The Forkast 500 NFT index gained 0.38% to 2,515.10 at 6.20 p.m. in Hong Kong but weakened 4.66% on the week.

Forkast’s Ethereum, Solana and Polygon NFT market indexes all logged losses in the past 24 hours. 

Total NFT sales volume dropped 5.5% to US$18.87 million in 24 hours, according to data from CryptoSlam.

Sales volume on Ethereum, the largest NFT network, dropped 12.21% to US$12.07 million. Ethereum-based Bored Ape Yacht Club topped NFT collections by sales volume, although it fell 13.14% to US$1.02 million. 

Trading volumes on Polygon climbed 64.08% to US$1.86 million in the past 24 hours to take second spot in CryptoSlam’s rankings. Among NFT collections by sales volume, Polygon-based DraftKings ranked second, rising 7.8% to US$1.01 million in 24 hours. 

“The NFT market is made up of much more than just what’s on Ethereum, so it’s great to see other chains get some attention,” said Yehudah Petscher, NFT Strategist at Forkast Labs. 

“NFTs are growing, and while it’s hard to see in the moment when we’re sometimes so fixated on prices, I implore you to zoom out and see how far NFTs have come. It’s an exciting time for NFTs and one that’s worth your attention, especially in this major bear market,” Petscher said

Meanwhile, Starbucks launched its eighth NFT collection, “Green Apron,” on the Nifty Gateway NFT marketplace on Tuesday. The collection, celebrating 50+ years of service, is part of the Seattle-based coffee shop chain’s blockchain reward program Starbucks Odyssey.

Global stock markets take a hit after Fitch downgrades U.S. credit rating

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U.S. stock futures fell as of 7.10 p.m. in Hong Kong, with the Dow Jones Industrial Average futures, the S&P 500 futures, and the Nasdaq 100 futures all in the red.

The Fitch Ratings credit agency announced Tuesday that it had downgraded the U.S. credit rating from AAA to to AA+. The decision arrives in the aftermath of the U.S. debt ceiling standoff between Republican and Democratic lawmakers that threatened to derail global markets earlier in the year. 

A Fitch statement said the downgrade reflects an “expected fiscal deterioration” in the U.S. over the next three years. It also cited a growing government debt burden and the deterioration of fiscal and debt governance over the last two decades as reasons for the downgrade.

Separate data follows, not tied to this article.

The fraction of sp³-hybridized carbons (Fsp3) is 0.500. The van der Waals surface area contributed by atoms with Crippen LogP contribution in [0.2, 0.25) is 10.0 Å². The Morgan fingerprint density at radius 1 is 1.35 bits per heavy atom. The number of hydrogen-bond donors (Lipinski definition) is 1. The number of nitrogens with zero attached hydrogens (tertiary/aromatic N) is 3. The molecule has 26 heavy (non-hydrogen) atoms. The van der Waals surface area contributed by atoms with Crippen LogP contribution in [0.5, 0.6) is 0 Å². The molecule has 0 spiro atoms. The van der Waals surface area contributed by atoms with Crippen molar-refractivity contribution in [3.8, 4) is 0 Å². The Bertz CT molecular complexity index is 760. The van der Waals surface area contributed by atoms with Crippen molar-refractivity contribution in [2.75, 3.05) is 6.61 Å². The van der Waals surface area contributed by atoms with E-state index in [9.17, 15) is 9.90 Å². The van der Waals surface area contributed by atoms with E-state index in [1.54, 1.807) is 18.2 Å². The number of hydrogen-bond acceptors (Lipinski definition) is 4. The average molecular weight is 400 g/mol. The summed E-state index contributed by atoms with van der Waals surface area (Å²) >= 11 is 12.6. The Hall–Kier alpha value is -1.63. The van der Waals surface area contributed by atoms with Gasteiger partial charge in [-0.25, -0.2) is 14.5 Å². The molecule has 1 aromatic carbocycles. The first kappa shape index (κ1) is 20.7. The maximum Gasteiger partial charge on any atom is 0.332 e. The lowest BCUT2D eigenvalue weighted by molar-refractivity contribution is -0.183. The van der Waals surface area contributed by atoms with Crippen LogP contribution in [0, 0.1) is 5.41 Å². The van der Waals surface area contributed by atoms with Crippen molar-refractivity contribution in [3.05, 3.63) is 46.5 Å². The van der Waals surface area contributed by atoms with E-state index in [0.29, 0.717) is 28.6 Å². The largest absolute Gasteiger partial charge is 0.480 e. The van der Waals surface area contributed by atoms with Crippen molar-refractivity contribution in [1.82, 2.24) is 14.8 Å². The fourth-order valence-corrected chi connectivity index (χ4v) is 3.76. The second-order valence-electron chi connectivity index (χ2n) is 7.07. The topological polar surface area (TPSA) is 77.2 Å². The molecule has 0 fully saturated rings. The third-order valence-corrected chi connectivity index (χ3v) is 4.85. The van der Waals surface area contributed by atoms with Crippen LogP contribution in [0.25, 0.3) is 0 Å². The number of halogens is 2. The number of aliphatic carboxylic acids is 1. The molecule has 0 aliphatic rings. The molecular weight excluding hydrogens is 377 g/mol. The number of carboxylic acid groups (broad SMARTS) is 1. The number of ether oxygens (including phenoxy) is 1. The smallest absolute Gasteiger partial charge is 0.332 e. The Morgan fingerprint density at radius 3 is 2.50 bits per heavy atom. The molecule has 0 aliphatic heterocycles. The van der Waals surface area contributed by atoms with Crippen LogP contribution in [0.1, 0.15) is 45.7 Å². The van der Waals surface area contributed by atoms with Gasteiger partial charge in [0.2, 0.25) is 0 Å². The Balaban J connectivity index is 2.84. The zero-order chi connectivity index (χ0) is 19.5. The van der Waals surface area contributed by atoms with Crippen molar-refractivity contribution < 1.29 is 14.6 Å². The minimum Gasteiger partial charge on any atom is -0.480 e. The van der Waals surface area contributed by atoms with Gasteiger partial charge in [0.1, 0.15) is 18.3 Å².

Tighter credit conditions, weakening business investment, and a slowdown in consumption will push the U.S. economy into a mild recession in the fourth quarter of the current year and in the first quarter of next year, according to Fitch projections. The ratings agency said it sees U.S. annual real GDP growth slowing to 1.2% this year from 2.1% in 2022 and overall growth of just 0.5% in 2024.

“While the latest report from Fitch will have a minimal impact, two major credit downgrades, industrial-scale money printing to monetise astronomic debts, and rivals like China and their allies looking to take the financial crown from the U.S., can be expected to speed-up the long-term decline of the dollar,” Nigel Green, the CEO and founder of the deVere investment advisory group, said in emailed comments on Wednesday. 

The Federal Reserve next meets to discuss interest rates on Sep. 19 and 20. After a 25 basis point hike in July, rates now stand between 5.25% to 5.5%, the highest since January 2001.

“There is some possibility that inflation will prove to be more sticky, tempting the Fed into further rate hikes. It is even more possible that some shock to the real economy could tip us into recession,” David Kelly, chief global strategist at J.P. Morgan Asset Management, wrote on Monday.

“We believe that a recession, when it eventually arrives, should be relatively mild and should leave a low-inflation, low-interest rate environment in its wake. However, the market volatility that normally precedes a recession could inflict disproportionate damage on the most over-valued assets today,” Kelly said.

All major Asian stock markets declined, with Hong Kong’s Hang Seng and Japan’s Nikkei both dropping more than 2% at the end of trading hours on Wednesday. 

European bourses were also hit by the unexpected downgrade of the U.S. credit rating, with both the benchmark STOXX 600 and Germany’s DAX 40 losing during afternoon trading hours in Europe.

Still, investors are looking forward to a slew of corporate results from companies such as Paypal, Thomson Reuters Corp., Ferrari, Robinhood and others on Wednesday. Apple and Amazon’s second quarter earnings are expected on Thursday.

(updates with equities section.)